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What was the Cherokee Journey Called?

What was the Cherokee Journey Called?

Trail of Tears
In 1838 and 1839, as part of Andrew Jackson’s Indian removal policy, the Cherokee nation was forced to give up its lands east of the Mississippi River and to migrate to an area in present-day Oklahoma. The Cherokee people called this journey the “Trail of Tears,” because of its devastating effects.

What happened to the Cherokee after their forced removal to the Indian Territory?

By the end of December, the removal of some 15,000 members of the Cherokee Nation was complete. The forts and camps in Alabama were abandoned and the property was sold at public auction.

Where did the Cherokees go after being moved out of their territory?

In 1838 and 1839 U.S. troops, prompted by the state of Georgia, expelled the Cherokee Indians from their ancestral homeland in the Southeast and removed them to the Indian Territory in what is now Oklahoma.

What is the Removal Act of 1830?

Introduction. The Indian Removal Act was signed into law by President Andrew Jackson on May 28, 1830, authorizing the president to grant lands west of the Mississippi in exchange for Indian lands within existing state borders. A few tribes went peacefully, but many resisted the relocation policy.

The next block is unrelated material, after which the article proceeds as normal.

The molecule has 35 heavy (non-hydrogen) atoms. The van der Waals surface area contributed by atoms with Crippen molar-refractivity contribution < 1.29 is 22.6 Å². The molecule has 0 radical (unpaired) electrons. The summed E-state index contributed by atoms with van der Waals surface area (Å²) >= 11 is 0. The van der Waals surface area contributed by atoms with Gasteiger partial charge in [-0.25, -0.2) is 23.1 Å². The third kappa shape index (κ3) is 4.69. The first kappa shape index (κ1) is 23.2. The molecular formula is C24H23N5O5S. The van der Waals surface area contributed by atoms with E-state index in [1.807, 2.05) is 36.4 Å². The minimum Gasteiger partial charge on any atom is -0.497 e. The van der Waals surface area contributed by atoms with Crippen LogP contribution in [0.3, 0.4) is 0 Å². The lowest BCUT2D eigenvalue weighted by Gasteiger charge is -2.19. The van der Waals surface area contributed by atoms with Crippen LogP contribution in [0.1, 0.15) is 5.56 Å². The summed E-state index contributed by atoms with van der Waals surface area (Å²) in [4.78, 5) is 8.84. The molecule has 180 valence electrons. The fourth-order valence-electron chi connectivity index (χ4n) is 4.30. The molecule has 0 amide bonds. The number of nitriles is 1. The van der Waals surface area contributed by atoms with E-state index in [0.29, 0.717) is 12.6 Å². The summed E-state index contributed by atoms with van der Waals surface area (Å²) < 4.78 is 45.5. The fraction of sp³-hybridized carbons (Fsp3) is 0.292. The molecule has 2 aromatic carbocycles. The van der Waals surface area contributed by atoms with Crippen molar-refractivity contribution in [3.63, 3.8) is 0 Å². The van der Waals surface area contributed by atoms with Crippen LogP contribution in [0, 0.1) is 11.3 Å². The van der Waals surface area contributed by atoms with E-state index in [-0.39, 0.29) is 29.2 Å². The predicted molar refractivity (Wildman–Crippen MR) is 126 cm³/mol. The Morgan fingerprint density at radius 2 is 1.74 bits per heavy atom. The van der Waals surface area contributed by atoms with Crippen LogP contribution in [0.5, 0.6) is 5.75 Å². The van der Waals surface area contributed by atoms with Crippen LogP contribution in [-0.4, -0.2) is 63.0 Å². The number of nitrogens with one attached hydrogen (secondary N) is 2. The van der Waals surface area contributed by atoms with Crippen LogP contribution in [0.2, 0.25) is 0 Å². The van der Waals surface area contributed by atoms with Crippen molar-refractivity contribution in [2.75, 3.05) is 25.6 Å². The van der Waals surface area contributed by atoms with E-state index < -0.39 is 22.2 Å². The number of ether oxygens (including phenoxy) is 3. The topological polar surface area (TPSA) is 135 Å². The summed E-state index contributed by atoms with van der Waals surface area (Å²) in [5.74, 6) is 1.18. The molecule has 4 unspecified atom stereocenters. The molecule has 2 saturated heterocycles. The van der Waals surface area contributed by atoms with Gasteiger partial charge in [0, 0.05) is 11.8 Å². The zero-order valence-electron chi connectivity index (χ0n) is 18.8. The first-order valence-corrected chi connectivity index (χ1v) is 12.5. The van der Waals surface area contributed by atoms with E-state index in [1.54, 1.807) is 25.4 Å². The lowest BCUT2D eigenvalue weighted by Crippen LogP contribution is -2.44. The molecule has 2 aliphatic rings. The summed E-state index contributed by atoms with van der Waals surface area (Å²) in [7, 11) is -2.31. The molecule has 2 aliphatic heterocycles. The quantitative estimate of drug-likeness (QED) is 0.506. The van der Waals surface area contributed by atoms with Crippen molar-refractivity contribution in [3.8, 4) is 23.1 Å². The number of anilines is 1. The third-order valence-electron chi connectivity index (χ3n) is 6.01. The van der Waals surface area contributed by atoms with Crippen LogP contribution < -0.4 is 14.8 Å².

Why was the Indian Removal Act made?

Andrew Jackson sought to renew a policy of political and military action for the removal of the Indians from these lands and worked toward enacting a law for Indian removal. The Indian Removal Act was put in place to give to the Southern states the land that belonged to the Native Americans.

Where did the Cherokee move to during the trail of Tears?

Cherokee removal. Cherokee removal, part of the Trail of Tears, refers to the forced relocation between 1836 and 1839 of the Cherokee Nation from their lands in Georgia, South Carolina, North Carolina, Tennessee, Texas, and Alabama to the Indian Territory (present day Oklahoma) in the then Western United States,…

When did the Cherokee and Chickasaw Indians move?

Among the relocated tribes were the Cherokee, Choctaw, Chickasaw, Creek, and Seminole. The Choctaw relocation began in 1830; the Chickasaw relocation was in 1837; the Creek were removed by force in 1836 following negotiations that started in 1832; and the Seminole removal triggered a 7-year war that ended in 1843.

When did the US remove the Cherokee from Florida?

The Chickasaw, Choctaw, Muskogee ( Creek ), and Cherokee were removed reluctantly. The Seminole in Florida resisted removal by the United States Army for decades (1817–1850) with guerrilla warfare, part of the intermittent Native American Wars that lasted from 1540 to 1924.

What did the Cherokee call the place where they cried?

The Cherokee have come to call the event Nu na da ul tsun yi (the place where they cried); another term is Tlo va sa (our removal)–both phrases not used at the time, and seems to be of Choctaw origin.